Hack and slash

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Hack and slash, also known as hack and slay (H&S or HnS) or slash 'em up, [1] [2] refers to a type of gameplay that emphasizes combat with melee-based weapons (such as swords or blades). They may also feature projectile-based weapons as well (such as guns) as secondary weapons. It is a sub-genre of beat 'em up games, which focuses on melee combat, usually with swords. Hack-and-slash action games are sometimes known as character action games.


The term "hack and slash" was originally used to describe a play style in tabletop role-playing games, carrying over from there to MUDs, massively multiplayer online role-playing games, and role-playing video games. In arcade and console style action video games, the term has an entirely different usage, specifically referring to action games with a focus on real-time combat with hand-to-hand weapons as opposed to guns or fists. The two types of hack-and-slash games are largely unrelated, though action role-playing games may combine elements of both.

Types of hack-and-slash games

Action video games

In the context of action video games, the terms "hack and slash" or "slash 'em up" [1] [2] refer to melee weapon-based action games that are a sub-genre of beat 'em ups. Traditional 2D side-scrolling examples include Taito's The Legend of Kage (1985) [2] and Rastan (1987), [1] [3] Sega's arcade video game series Shinobi (1987 debut) [1] [4] and Golden Axe (1989 debut), [5] [6] Data East's arcade game Captain Silver (1987), [1] Tecmo's early Ninja Gaiden (Shadow Warriors) 2D games (1988 debut), [1] Capcom's Strider (1989), [2] [7] the Sega Master System game Danan: The Jungle Fighter (1990), [1] Taito's Saint Sword (1991), [1] Vivid Image's home computer game First Samurai (1991), [2] and Vanillaware's Dragon's Crown (2013). [4] The term "hack-and-slash" in reference to action-adventure games dates back to 1987, when Computer Entertainer reviewed The Legend of Zelda and said it had "more to offer than the typical hack-and-slash" epics. [8]

In the early 21st century, journalists covering the video game industry often use the term "hack and slash" to refer to a distinct genre of 3D, third-person, weapon-based, melee action games. Examples include Capcom's Devil May Cry , Onimusha , and Sengoku Basara [9] franchises, Koei Tecmo's Dynasty Warriors and 3D Ninja Gaiden games, Sony's Genji: Dawn of the Samurai and God of War , as well as Bayonetta , Darksiders , Dante's Inferno , [10] [11] [12] and No More Heroes . The genre is sometimes known as "character action" games, and represent a modern evolution of traditional arcade action games. This subgenre of games was largely defined by Hideki Kamiya, creator of Devil May Cry and Bayonetta. [13] In turn, Devil May Cry (2001) was influenced by earlier hack-and-slash games, including Onimusha: Warlords (2001) [14] and Strider. [15] [16]

Role-playing games

The term "hack and slash" itself has roots in "pen and paper" role-playing games such as Dungeons & Dragons (D&D), denoting campaigns of violence with no other plot elements or significant goal. The term itself dates at least as far back as 1980, as shown in a Dragon article by Jean Wells and Kim Mohan which includes the following statement: "There is great potential for more than hacking and slashing in D&D or AD&D; there is the possibility of intrigue, mystery and romance involving both sexes, to the benefit of all characters in a campaign." [17]

Hack and slash made the transition from the tabletop to role-playing video games, usually starting in D&D-like worlds. [18] This form of gameplay influenced a wide range of action role-playing games, including games such as Xanadu , [19] and Diablo . [20]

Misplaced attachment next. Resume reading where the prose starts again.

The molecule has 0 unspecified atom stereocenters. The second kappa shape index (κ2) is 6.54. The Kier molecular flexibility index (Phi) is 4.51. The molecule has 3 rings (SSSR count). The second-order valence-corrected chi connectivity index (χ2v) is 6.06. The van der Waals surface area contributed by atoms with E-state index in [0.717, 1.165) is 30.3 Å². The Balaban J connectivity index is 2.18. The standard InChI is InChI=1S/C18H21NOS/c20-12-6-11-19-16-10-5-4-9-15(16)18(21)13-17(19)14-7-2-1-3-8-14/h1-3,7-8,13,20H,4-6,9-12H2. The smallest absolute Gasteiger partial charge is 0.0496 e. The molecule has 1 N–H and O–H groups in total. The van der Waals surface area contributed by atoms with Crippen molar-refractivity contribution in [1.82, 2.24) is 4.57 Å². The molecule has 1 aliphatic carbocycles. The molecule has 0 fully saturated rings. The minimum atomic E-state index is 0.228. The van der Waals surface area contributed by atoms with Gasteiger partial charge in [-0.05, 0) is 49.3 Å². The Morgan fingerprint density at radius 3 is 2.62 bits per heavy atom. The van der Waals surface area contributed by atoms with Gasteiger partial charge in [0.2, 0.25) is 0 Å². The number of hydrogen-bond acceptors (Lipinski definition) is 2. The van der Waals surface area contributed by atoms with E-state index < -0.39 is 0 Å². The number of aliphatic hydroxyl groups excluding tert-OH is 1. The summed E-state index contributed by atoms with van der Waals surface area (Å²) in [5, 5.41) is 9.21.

See also

Related Research Articles

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<span class="mw-page-title-main">Player character</span> Character controlled by a game player

A player character is a fictional character in a video game or tabletop role-playing game whose actions are controlled by a player rather than the rules of the game. The characters that are not controlled by a player are called non-player characters (NPCs). The actions of non-player characters are typically handled by the game itself in video games, or according to rules followed by a gamemaster refereeing tabletop role-playing games. The player character functions as a fictional, alternate body for the player controlling the character.

<i>Shinobi</i> (1987 video game) 1987 video game

Shinobi (忍) is a side-scrolling hack and slash video game produced by Sega, originally released for arcades on the Sega System 16 board in 1987. The player controls ninja Joe Musashi, to stop the Zeed terrorist organization from kidnapping students of his clan.

<span class="mw-page-title-main">Action game</span> Video game genre

An action game is a video game genre that emphasizes physical challenges, including hand–eye coordination and reaction time. The genre includes a large variety of sub-genres, such as fighting games, beat 'em ups, shooter games, and platform games. Multiplayer online battle arena and some real-time strategy games are also considered action games.

Dante (<i>Devil May Cry</i>) Fictional character in the Devil May Cry series

Dante, also known under the alias of Tony Redgrave, is a character and the main protagonist in Devil May Cry, an action-adventure hack and slash video game series by Japanese developer and publisher Capcom. Introduced as the protagonist of the 2001 game with the same name, Dante is a devil hunter dedicated to exterminating them and other supernatural foes in revenge for losing his mother Eva and having his twin brother, Vergil, lost. He is the son of Sparda, inheriting demonic powers which he uses with a variety of weapons in the games. After returning to the Demon World, he along with his brother Vergil are the current undisputed rulers of demon world. The character also appears in several Devil May Cry novels and manga volumes and is featured in the 2007 anime television series. Dante has also made multiple guest appearances in crossover games. Since 2005, he has been portrayed in voice acting and motion capture by Reuben Langdon.

<i>Strider</i> (1989 arcade game) 1989 platforming video game

Strider, released in Japan as Strider Hiryū, is a hack-and-slash platform game released in arcades in 1989 by Capcom. Strider is set in a dystopian future with a wide range of settings that affect gameplay. The game resulted from cooperation between Capcom and manga publisher Moto Kikaku. It marked the video game debut of Strider Hiryu, after the character was introduced in the 1988 manga Strider Hiryu.